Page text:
Congress will allow Energy Department to reclassify nuke info, new biosecurity podcast and much more.
From the Blogs
- Congress Will Allow Energy Department to Reclassify Nuke Info: Steven Aftergood writes that Congress is poised to amend the Atomic Energy Act to allow certain nuclear weapons-related information that is classified as Formerly Restricted Data (FRD) to be restored to the Restricted Data (RD) category. FRD and RD are both classified under the Atomic Energy Act, but FRD generally pertains to the utilization of nuclear weapons, whereas RD mostly deals with nuclear weapons design information.
- Declassification of the Historical Backlog: The total number of pages of government records that were reviewed for declassification last year, as well as the number that were actually declassified, declined slightly from the year before, according to the 2011 annual report from the Information Security Oversight Office (ISOO) that was published on May 29, 2012.
- Hot Tuna: In 2011, after the meltdown at the Fukushima Daiichi Nuclear Power Plant, there was signiﬁcant concern regarding the spread of radioactive material. A paper in the Proceedings of the National Academy of Sciences is the first to suggest that Paciﬁc blueﬁn tuna transported Fukushima-derived radionuclides across the entire North Paciﬁc Ocean.
- Move to Declassify FISA Court Rulings Yields No Results: An initiative that was started two years ago to declassify significant rulings of the Foreign Intelligence Surveillance Court regarding domestic intelligence surveillance has produced no declassified records, a Justice Department official confirmed last week. In response to complaints about the rise of “secret law,” the Justice Department and the Office of the Director of National Intelligence established a new process in 2010 to declassify opinions of the FISA Courts (including the Foreign Intelligence Surveillance Court as well as the FIS Court of Review) that contained “important rulings of law.”
- Congress’s Contempt Power and More from CRS: Secrecy News has obtained recently released CRS reports on topics such as U.S.-EU cooperation against terrorism, Congress’s contempt power and an overview of the financial action task force.
Anthrax. Smallpox. Plague. We are familiar with these potential weapons of mass destruction, but how do they differ from other WMDs?
In a new edition of the FAS podcast series, “A Conversation with an Expert,” Ms. Kelsey Gregg, Manager of the Biosecurity Program and Virtual Biosecurity Center discusses biological weapons and how they differ from other types of weapons. Additionally, Ms. Gregg discusses the Virtual Biosecurity Center, a program managed by FAS, which helped support the making of “The Anthrax Diaries,” a new documentary focused on the psychological and social issues faced by scientists who developed biological weapons. The VBC also provides a ‘one stop shop’ for biosecurity information, education, best practices, and collaboration among government agencies, law enforcement, academia and non-governmental organizations.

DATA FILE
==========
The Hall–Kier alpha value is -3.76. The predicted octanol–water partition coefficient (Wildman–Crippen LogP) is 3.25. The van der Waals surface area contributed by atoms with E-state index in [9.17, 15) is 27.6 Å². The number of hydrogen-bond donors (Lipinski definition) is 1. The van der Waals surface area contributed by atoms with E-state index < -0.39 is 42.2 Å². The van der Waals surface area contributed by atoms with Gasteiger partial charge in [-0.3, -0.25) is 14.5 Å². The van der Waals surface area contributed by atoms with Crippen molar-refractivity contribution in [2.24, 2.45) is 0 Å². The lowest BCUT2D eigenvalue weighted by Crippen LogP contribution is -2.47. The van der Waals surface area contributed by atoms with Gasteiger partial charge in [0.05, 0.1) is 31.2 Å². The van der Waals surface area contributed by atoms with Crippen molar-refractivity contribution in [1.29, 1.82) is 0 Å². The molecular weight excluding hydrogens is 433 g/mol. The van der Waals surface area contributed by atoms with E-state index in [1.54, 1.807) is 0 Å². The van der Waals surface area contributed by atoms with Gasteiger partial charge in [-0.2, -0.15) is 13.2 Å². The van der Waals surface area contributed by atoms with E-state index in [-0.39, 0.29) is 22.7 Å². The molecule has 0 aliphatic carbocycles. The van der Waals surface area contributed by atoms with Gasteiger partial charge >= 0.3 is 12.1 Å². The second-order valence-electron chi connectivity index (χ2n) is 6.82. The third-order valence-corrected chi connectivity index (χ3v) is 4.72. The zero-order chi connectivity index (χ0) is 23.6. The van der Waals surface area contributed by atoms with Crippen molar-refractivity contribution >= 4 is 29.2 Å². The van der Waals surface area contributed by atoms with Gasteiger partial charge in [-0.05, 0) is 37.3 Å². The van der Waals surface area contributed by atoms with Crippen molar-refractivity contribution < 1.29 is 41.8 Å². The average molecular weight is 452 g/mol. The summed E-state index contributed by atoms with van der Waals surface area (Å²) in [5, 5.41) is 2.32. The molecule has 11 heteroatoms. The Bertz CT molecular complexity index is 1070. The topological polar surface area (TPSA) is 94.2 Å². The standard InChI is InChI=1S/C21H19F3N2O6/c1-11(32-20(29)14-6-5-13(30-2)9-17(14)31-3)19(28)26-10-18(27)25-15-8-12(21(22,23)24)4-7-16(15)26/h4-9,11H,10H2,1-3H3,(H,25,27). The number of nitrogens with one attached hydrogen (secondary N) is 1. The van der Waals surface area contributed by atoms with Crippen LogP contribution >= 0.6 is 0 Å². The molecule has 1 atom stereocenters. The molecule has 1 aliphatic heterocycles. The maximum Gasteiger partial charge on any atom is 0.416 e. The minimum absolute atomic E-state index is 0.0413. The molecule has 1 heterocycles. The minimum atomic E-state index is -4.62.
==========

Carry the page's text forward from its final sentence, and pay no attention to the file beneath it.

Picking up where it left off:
To listen to the podcast, click here.
FAS is partnering with the Atomic Heritage Foundation and the Elliott School of International Affairs at George Washington University to host the event, “Joseph Rotblat and the Pugwash Conferences” on Tuesday, June 5, 2012 from 10am-12pm in Washington, DC. The program will focus on the life and legacy of nuclear physicist Joseph Rotblat (1908-2005); his dedication to world peace and reducing the threat of nuclear weapons as the founder and driving force behind the international Pugwash Conferences on Science and World Affairs for six decades. The program will consider the Pugwash Conferences’ contributions to ending the Cold War and reducing the nuclear threat in the post-Cold War world.
For more information on the program, click here.
To RSVP, please contact the Atomic Heritage Foundation at 202-293-0045 or via e-mail at [email protected].
Nuclear Transparency Using Satellite Imagery: On Thursday, June 7, FAS will host a conference regarding the use of satellite imagery to increase nuclear transparency. Hans Kristensen, Director of the Nuclear Information Project at FAS, Matthew McKinzie, Senior Scientist with the Nuclear Program at the Natural Resources Defense Council, and Tamara Patton, Graduate Research Assistant at the Center for Nonproliferation Studies in Geneva, will showcase their use of satellite imagery and Geographic Information Systems (GIS) technology to monitor and analyze nuclear weapons and other security issues. The conference will be held at FAS from 10 am-12pm; to RSVP please e-mail [email protected] by Wednesday, June 6th.
FAS in the News
- May 31: Associated Press, “House Votes Small Boost in Intelligence Spending”
- May 31: McClatchy Newspapers, “Lawmakers Nudge Spy Agencies into Anti-drug Fight on U.S. Public Land”
- May 31: Salon, “Welcome to Terminator Planet”
- May 31: Huffington Post, “A Drone-Eat-Drone World”
- May 31: Mother Jones, “A Drone-Eat-Drone World”
- May 31: Washington Times, “Congressional Fight Gives Peak at Intelligence Spending”
- May 30: Salon, “States Fight for Drone Biz”
- May 30: Bloomberg Businessweek, “Widening Secret Patents Seen as Costing Investors’ Rights”
- May 30: Think Progress, “Information Security Oversight Office Report Shows Government Overclassification Remains Pervasive”
- May 29: Bloomberg Businessweek, “Secret Court Rulings Kept Out of Public View After U.S. Review”
- May 29: Salon, “The Face of Collateral Damage”
- May 29: Federal Times, “Fewer New Documents Classified as Secret, Report Finds”
- May 25: Christian Science Monitor, “By Not Lifting Sanctions, West and Obama Are Helping Iran Enrich Uranium”